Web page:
Watch: Octopus changes colors while (possibly) dreaming
- The clip is from an upcoming PBS TV show called "Octopus: Making Contact."
- Octopuses have thousands of color-changing cells under their skin called chromatophores that can change colors almost instantly.
- Scientists, however, still aren't sure exactly how octopuses coordinate all of these color-changing cells to form particular patterns.
Do octopuses dream? That’s the main question raised in a new video showing a sleeping octopus rapidly changing color patterns, as if reacting to scenes in a dream — maybe one about catching a clam, camouflaging itself from a predator or, possibly, taking MDMA, as five octopuses did in one 2018 experiment.
The video is from an upcoming PBS TV show called “Octopus: Making Contact,” in which Alaska Pacific University professor David Scheel raises and studies a “day” octopus in his home with his family. Why “making contact”? A clip from the show says octopuses are the closest thing on Earth to aliens, yet it remains unclear whether humans and octopuses could ever have a meaningful connection.
Scheel seems open to the possibility. “You look at them, and you feel like they’re looking back,” he says in a clip. “That’s not an illusion. They are looking back.”
In the video, Scheel speculates about whether the octopus — named Heidi — might be dreaming:
“She’s asleep; she sees a crab and her color starts to change a little bit. Then she turns all dark. Octopuses will do that when they leave the bottom.
“This is a camouflage, like she’s just subdued a crab and now she’s going to sit there and eat it and she doesn’t want anyone to notice her. It’s a very unusual behavior, to see the color come and go on her mantle like that. I mean, just to be able to see all the different color patterns just flashing one after another — you don’t usually see that when an animal’s sleeping. This really is fascinating.”
How do octopuses change colors?
Just underneath the skin of these cephalopods lie thousands of color-changing cells called chromatophores that can change colors almost instantly, helping octopuses camouflage themselves in different situations.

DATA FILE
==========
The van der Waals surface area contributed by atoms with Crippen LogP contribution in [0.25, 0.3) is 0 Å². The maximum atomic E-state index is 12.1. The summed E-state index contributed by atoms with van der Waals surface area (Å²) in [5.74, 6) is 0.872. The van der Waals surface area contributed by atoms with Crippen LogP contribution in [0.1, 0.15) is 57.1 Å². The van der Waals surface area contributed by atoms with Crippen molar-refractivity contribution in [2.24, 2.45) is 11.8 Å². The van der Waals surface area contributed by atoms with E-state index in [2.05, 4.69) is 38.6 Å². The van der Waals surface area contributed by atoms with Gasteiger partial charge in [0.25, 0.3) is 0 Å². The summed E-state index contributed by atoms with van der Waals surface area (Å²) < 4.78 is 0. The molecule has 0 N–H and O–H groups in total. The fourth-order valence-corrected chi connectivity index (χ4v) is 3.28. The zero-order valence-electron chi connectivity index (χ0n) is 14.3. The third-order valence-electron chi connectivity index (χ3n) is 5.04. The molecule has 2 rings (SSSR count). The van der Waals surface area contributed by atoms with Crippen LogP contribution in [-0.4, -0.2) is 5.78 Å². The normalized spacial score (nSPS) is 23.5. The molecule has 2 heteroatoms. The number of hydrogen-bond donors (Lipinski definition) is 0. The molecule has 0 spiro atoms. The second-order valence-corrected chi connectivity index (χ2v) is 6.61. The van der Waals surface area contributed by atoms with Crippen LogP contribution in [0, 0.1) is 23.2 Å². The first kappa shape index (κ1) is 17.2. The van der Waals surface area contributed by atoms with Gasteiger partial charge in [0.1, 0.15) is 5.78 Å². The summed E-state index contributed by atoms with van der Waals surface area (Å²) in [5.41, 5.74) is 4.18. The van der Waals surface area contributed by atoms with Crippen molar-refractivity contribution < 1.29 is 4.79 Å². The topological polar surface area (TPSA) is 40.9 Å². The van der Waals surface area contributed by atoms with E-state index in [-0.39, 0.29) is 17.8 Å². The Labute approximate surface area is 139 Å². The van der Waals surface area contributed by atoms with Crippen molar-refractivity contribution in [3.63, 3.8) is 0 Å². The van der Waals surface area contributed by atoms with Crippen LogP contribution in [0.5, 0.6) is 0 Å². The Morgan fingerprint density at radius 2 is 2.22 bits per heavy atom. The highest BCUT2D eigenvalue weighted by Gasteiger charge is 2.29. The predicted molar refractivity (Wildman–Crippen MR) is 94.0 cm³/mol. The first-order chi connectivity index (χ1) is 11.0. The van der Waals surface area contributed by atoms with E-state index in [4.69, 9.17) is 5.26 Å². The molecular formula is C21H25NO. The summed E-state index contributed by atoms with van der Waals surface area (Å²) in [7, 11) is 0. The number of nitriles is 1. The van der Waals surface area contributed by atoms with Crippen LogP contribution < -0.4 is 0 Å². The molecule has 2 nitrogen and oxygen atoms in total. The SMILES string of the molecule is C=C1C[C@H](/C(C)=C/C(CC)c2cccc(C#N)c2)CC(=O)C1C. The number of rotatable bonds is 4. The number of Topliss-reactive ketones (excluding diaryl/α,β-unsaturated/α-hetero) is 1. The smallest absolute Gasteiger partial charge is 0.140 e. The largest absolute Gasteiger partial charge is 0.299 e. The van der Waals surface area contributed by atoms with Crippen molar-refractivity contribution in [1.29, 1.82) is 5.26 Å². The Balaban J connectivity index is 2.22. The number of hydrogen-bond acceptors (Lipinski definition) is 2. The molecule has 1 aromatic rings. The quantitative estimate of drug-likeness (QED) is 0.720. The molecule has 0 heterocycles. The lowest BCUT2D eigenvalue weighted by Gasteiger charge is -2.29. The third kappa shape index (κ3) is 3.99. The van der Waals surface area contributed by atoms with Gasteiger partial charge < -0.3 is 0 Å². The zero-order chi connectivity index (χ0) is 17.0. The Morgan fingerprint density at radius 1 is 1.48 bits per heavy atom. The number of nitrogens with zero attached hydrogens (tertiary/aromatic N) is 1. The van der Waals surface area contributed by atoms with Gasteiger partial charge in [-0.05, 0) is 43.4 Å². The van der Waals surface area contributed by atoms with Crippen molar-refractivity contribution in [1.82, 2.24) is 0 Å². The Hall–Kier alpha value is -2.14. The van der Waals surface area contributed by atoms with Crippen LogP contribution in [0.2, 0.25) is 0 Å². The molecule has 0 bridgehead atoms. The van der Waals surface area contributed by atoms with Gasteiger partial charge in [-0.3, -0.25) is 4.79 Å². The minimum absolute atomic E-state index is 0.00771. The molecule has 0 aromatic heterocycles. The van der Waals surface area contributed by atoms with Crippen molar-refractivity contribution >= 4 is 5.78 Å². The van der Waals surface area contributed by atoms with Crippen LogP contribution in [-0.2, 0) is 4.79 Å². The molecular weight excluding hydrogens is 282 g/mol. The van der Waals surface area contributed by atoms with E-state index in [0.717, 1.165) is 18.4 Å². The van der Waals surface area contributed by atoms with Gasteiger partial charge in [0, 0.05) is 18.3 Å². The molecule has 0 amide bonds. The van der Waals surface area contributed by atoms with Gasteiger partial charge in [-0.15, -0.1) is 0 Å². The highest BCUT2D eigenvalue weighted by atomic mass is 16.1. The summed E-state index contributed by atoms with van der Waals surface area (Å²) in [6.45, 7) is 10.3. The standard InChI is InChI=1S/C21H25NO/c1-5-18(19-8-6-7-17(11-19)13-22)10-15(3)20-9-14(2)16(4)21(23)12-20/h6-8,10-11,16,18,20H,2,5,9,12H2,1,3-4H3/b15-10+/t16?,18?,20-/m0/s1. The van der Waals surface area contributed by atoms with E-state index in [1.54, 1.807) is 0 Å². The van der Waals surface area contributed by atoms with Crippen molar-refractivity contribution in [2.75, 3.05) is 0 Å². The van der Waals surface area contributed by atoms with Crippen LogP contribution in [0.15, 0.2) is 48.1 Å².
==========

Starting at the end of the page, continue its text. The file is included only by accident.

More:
“The center of each chromatophore contains an elastic sac full of pigment, rather like a tiny balloon, which may be colored black, brown, orange, red or yellow,” writes Smithsonian Ocean. “If you stretched a dye-filled balloon, the color would gather in one spot, stretching out the surface and making the color appear brighter — and this is the same way chromatophores work. A complex array of nerves and muscles controls whether the sac is expanded or contracted and, when the sac expands, the color is more visible.”
Still, it’s unclear how exactly octopuses manage to coordinate color patterns. “The exact processes of how they match colors is still not fully understood, though it’s being very thoroughly studied,” Sara Stevens, an aquarist with Butterfly Pavilion, told Live Science. “But current research suggests that the actual cells themselves can match colors.”
It’s also unclear whether octopuses dream, especially in the same way that humans do.
“It’s been hypothesized that octopus species can exhibit something very similar to REM cycles in humans — but the jury’s still out on whether they’re achieving REM sleep,” Stevens added.
The new PBS video isn’t the first to show what seems to be an octopus dreaming. In 2017, Rebecca Otey, a science and conservation intern for the Butterfly Pavilion, a nonprofit invertebrate zoo in Westminster, Colorado, shot a video of a Caribbean two-spot octopus changing colors as it slept.